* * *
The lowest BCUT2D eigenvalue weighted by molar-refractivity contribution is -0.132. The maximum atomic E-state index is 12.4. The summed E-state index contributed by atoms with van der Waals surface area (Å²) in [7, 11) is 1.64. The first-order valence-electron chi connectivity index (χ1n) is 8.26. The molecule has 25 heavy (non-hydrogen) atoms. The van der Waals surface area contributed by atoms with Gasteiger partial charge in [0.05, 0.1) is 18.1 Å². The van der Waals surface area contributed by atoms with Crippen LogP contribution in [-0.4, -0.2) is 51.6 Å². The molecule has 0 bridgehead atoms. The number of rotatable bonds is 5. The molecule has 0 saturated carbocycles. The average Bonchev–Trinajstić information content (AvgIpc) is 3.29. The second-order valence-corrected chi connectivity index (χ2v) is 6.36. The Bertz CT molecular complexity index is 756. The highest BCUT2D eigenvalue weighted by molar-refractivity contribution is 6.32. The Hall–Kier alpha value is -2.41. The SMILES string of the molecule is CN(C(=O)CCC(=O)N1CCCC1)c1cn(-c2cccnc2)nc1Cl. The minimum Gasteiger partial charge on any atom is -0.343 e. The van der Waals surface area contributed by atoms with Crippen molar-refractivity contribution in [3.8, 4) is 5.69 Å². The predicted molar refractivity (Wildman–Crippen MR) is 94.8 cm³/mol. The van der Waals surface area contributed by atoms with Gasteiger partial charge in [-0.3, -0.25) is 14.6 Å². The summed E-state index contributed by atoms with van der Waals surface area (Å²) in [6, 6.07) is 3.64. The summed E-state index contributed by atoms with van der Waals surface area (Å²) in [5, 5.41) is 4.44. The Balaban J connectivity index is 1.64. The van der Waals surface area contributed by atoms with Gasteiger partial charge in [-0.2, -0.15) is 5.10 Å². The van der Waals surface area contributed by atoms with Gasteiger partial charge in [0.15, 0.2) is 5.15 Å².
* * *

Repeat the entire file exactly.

The lowest BCUT2D eigenvalue weighted by molar-refractivity contribution is -0.132. The maximum atomic E-state index is 12.4. The summed E-state index contributed by atoms with van der Waals surface area (Å²) in [7, 11) is 1.64. The first-order valence-electron chi connectivity index (χ1n) is 8.26. The molecule has 25 heavy (non-hydrogen) atoms. The van der Waals surface area contributed by atoms with Gasteiger partial charge in [0.05, 0.1) is 18.1 Å². The van der Waals surface area contributed by atoms with Crippen LogP contribution in [-0.4, -0.2) is 51.6 Å². The molecule has 0 bridgehead atoms. The number of rotatable bonds is 5. The molecule has 0 saturated carbocycles. The average Bonchev–Trinajstić information content (AvgIpc) is 3.29. The second-order valence-corrected chi connectivity index (χ2v) is 6.36. The Bertz CT molecular complexity index is 756. The highest BCUT2D eigenvalue weighted by molar-refractivity contribution is 6.32. The Hall–Kier alpha value is -2.41. The SMILES string of the molecule is CN(C(=O)CCC(=O)N1CCCC1)c1cn(-c2cccnc2)nc1Cl. The minimum Gasteiger partial charge on any atom is -0.343 e. The van der Waals surface area contributed by atoms with Crippen molar-refractivity contribution in [3.8, 4) is 5.69 Å². The predicted molar refractivity (Wildman–Crippen MR) is 94.8 cm³/mol. The van der Waals surface area contributed by atoms with Gasteiger partial charge in [-0.3, -0.25) is 14.6 Å². The summed E-state index contributed by atoms with van der Waals surface area (Å²) in [6, 6.07) is 3.64. The summed E-state index contributed by atoms with van der Waals surface area (Å²) in [5, 5.41) is 4.44. The Balaban J connectivity index is 1.64. The van der Waals surface area contributed by atoms with Gasteiger partial charge in [-0.2, -0.15) is 5.10 Å². The van der Waals surface area contributed by atoms with Gasteiger partial charge in [0.15, 0.2) is 5.15 Å².